Backup Childcare

The University of Dayton’s Employee Assistance Program provider, LifeWorks, offers useful information about childcare, which we have condensed below. (To access its website, use the username “university” and the password “Dayton.”)

Planning For Backup Childcare Needs

Plan ahead. Talk with family and friends about everyone’s needs and schedules to plan ahead. Understand your options at work and discuss them with co-workers who might know additional resources. Think about your child’s temperament and what situation would best suit him or her.

Determine when your schedule might call for backup care. Think about mid-year vacation breaks, teacher training days, early-release days, Monday holidays, and summer vacation. Know how your child’s school will notify you of unexpected closings.

Decide what types of backup care you may need. Think about sick child care, school-holiday care, summer-program care, business-travel child care, and overtime-work child care).

Expect the unexpected. No matter how carefully you plan ahead, you can’t predict everything.

Backup Care Options & How to Find Them

Childcare centers. Childcare centers require advance preparation (i.e. completed paperwork and filed immunization records) before they accept children on a “drop-in” or short-term basis. Contact childcare centers to ask questions, schedule a tour, and complete any necessary paperwork before they’re needed. 

Informal care. Relatives, friends, neighbors, and babysitters are resources you should utilize. For school-aged children, try making advance arrangements with parents of your child's classmates for "trading-off" childcare when schools are delayed or closed.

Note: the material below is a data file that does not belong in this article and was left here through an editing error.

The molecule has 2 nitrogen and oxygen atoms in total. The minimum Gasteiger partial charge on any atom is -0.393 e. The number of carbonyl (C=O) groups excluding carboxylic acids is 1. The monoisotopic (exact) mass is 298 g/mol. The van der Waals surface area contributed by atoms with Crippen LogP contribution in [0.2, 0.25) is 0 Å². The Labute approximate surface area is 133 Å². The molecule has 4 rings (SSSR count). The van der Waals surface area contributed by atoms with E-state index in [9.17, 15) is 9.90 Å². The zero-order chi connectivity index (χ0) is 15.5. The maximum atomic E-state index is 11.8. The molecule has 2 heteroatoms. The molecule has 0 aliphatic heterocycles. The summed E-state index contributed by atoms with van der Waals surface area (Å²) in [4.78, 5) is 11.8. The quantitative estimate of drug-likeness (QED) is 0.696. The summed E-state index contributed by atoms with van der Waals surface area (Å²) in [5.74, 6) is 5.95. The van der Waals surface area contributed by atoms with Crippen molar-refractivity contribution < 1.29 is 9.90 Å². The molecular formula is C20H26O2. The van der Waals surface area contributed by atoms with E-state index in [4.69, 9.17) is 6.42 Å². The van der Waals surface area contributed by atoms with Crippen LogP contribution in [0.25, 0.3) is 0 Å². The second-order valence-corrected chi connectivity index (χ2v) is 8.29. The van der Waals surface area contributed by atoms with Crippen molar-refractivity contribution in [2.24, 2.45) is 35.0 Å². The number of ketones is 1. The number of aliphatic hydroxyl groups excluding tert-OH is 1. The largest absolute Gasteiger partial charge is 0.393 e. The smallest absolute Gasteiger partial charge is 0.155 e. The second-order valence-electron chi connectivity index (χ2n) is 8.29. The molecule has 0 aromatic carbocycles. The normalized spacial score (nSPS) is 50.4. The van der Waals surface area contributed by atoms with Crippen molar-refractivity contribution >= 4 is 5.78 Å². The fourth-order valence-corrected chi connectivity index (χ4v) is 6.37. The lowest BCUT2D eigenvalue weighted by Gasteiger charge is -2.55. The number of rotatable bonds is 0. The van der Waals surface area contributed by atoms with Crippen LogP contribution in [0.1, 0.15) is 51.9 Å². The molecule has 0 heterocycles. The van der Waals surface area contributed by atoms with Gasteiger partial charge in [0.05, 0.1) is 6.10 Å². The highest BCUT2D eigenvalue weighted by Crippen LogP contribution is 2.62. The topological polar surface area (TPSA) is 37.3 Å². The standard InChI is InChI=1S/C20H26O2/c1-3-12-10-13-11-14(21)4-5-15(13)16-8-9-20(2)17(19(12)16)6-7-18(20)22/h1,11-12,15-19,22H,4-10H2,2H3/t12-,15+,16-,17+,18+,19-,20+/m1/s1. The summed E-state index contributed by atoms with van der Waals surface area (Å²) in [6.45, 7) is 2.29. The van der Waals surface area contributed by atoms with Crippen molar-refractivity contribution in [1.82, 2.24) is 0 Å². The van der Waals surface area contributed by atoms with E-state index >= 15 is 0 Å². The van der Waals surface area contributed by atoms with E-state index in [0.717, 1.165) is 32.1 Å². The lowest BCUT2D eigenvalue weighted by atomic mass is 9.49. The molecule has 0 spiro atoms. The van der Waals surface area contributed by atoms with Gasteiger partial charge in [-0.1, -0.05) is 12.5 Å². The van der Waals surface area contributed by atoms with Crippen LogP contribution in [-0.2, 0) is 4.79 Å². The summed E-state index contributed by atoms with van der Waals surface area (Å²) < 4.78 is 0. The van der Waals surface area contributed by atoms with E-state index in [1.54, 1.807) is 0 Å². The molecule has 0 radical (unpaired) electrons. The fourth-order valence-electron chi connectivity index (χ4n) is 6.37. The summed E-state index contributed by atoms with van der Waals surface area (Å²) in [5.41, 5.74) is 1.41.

Before and after-school programs. Many programs extend their operating hours through school vacation weeks and Monday holidays. If they don’t, some other programs provide care during those times to children who don’t ordinarily use their specific program. Consult providers at your local school for other local programs.

School vacation week programs. Many community organizations like YMCA’s, art centers, and recreation departments offer programs designed to provide care during school vacation weeks. Museums, wildlife centers, and parks sometimes offer programs like these as well.

Alternative work arrangements. Sometimes using backup care isn’t possible or practical (e.g., when your child is sick), so make plans in advance for how you will handle your work responsibilities if you must stay home to care for your child. Be sure to obtain approval from your supervisor for any alternative work arrangements if you are required by UD policy to do so. 

  • Use technology to work remotely on a short-term basis. 
  • If you teach classes, make arrangements for a colleague to cover your class or take advantage of resources such as Partners in the Classroom.
  • If your family includes more than one working adult, consider staggering your work schedules.

Related Links


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